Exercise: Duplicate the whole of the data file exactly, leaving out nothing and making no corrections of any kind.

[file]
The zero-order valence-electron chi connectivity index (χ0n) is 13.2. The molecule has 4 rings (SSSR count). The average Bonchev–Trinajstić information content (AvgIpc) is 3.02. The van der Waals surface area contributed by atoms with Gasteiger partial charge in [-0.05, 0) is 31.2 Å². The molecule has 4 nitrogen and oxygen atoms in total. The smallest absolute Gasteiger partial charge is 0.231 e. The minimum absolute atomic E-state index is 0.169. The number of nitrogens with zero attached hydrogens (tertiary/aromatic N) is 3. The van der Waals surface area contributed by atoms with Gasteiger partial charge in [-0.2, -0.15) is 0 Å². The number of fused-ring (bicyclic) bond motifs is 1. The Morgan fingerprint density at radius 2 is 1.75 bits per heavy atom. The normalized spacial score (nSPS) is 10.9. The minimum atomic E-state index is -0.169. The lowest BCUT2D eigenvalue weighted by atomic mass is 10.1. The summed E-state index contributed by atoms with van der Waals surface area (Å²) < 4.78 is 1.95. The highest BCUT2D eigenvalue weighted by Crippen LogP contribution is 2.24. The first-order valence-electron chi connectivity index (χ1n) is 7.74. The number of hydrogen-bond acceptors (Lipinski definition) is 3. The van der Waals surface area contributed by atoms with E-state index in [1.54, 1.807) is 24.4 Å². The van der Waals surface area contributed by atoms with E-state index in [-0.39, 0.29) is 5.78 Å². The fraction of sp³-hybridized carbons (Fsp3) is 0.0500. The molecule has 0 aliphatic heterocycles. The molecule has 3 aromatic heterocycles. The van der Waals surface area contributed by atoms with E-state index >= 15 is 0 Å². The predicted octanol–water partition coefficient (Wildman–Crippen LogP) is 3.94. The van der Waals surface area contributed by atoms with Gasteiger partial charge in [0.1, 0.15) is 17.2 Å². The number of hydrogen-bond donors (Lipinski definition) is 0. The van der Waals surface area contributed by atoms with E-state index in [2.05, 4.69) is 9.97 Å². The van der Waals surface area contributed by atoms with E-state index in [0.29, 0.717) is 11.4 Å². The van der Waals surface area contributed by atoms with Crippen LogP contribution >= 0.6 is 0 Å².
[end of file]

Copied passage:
The zero-order valence-electron chi connectivity index (χ0n) is 13.2. The molecule has 4 rings (SSSR count). The average Bonchev–Trinajstić information content (AvgIpc) is 3.02. The van der Waals surface area contributed by atoms with Gasteiger partial charge in [-0.05, 0) is 31.2 Å². The molecule has 4 nitrogen and oxygen atoms in total. The smallest absolute Gasteiger partial charge is 0.231 e. The minimum absolute atomic E-state index is 0.169. The number of nitrogens with zero attached hydrogens (tertiary/aromatic N) is 3. The van der Waals surface area contributed by atoms with Gasteiger partial charge in [-0.2, -0.15) is 0 Å². The number of fused-ring (bicyclic) bond motifs is 1. The Morgan fingerprint density at radius 2 is 1.75 bits per heavy atom. The normalized spacial score (nSPS) is 10.9. The minimum atomic E-state index is -0.169. The lowest BCUT2D eigenvalue weighted by atomic mass is 10.1. The summed E-state index contributed by atoms with van der Waals surface area (Å²) < 4.78 is 1.95. The highest BCUT2D eigenvalue weighted by Crippen LogP contribution is 2.24. The first-order valence-electron chi connectivity index (χ1n) is 7.74. The number of hydrogen-bond acceptors (Lipinski definition) is 3. The van der Waals surface area contributed by atoms with E-state index in [1.54, 1.807) is 24.4 Å². The van der Waals surface area contributed by atoms with E-state index in [-0.39, 0.29) is 5.78 Å². The fraction of sp³-hybridized carbons (Fsp3) is 0.0500. The molecule has 0 aliphatic heterocycles. The molecule has 3 aromatic heterocycles. The van der Waals surface area contributed by atoms with E-state index >= 15 is 0 Å². The predicted octanol–water partition coefficient (Wildman–Crippen LogP) is 3.94. The van der Waals surface area contributed by atoms with Gasteiger partial charge in [0.1, 0.15) is 17.2 Å². The number of hydrogen-bond donors (Lipinski definition) is 0. The van der Waals surface area contributed by atoms with E-state index in [2.05, 4.69) is 9.97 Å². The van der Waals surface area contributed by atoms with E-state index in [0.29, 0.717) is 11.4 Å². The van der Waals surface area contributed by atoms with Crippen LogP contribution >= 0.6 is 0 Å².